“This bipartisan, comprehensive legislation to combat prescription drug and heroin abuse is an important step toward ending the opioid epidemic in this country,” Congresswoman Walorski said. “I was honored to serve on the conference committee that negotiated a final agreement, and I look forward to the president signing it into law. With key reforms, including my provisions to protect veterans from opioid overprescription, this bill will save lives.”

Walorski, a member of the House Veterans’ Affairs Committee, served on the conference committee that negotiated a final agreement between the House and Senate. She and other members of the conference committee joined Speaker Ryan as he signed the legislation before sending it to the president.

The final version of the legislation included two measures authored by Walorski to protect veterans. One provision would require the Department of Veterans Affairs (VA) to participate in state prescription drug monitoring programs (PDMPs), and the other would allow the VA to use FDA-approved medical devices and other non-opioid therapies to treat chronic pain.

Walorski represents the 2nd Congressional District of Indiana, serving as a member of the House Veterans’ Affairs Committee, House Armed Services Committee and House Committee on Agriculture.

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Walorski Voices Support for Conscience Protection Act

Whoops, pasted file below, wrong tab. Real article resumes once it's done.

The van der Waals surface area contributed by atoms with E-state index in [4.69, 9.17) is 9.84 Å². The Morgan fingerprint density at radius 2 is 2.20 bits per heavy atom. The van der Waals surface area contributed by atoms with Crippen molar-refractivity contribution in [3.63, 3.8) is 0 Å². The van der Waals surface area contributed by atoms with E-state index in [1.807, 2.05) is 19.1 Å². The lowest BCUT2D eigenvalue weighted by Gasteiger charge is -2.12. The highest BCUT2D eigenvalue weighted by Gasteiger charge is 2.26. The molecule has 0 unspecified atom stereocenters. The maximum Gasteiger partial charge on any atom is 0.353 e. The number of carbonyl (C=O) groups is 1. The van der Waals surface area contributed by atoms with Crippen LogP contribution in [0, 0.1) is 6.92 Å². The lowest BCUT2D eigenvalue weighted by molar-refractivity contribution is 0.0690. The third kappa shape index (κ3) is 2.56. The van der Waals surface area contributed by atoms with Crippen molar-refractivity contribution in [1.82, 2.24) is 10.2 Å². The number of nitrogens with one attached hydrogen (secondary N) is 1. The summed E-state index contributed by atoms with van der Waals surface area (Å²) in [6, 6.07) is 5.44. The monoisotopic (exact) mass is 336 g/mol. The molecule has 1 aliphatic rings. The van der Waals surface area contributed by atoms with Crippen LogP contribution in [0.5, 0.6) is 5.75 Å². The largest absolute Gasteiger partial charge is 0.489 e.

2016/07/13

WASHINGTON – U.S. Rep. Jackie Walorski (IN-02) today spoke on the House floor about the Conscience Protection Act, a bill she co-sponsored to reaffirm and codify existing conscience protections for pro-life health care providers and give them legal recourse to defend themselves from discrimination for refusing to take part in abortions as a matter of conscience. The House is expected to vote on the legislation later today.

Video of Walorski’s remarks is available here. The full text is below.

“I rise today in strong support of the Conscience Protection Act, a bill I co-sponsored to protect pro-life health care providers from discrimination.

“Doctors, nurses, employers, social service agencies, and insurance plans that chose not to take part in abortions as a matter of conscience should not face discrimination or penalty.

“This bill reaffirms protections already in place by prohibiting the federal government and entities that receive federal funding from discriminating against or penalizing those who are exercising their conscience rights.

“Most importantly, it gives victims of discrimination legal recourse to defend themselves.

“Currently, it’s up to the Department of Health and Human Services to enforce the law – and that’s something this administration has not always been willing to do.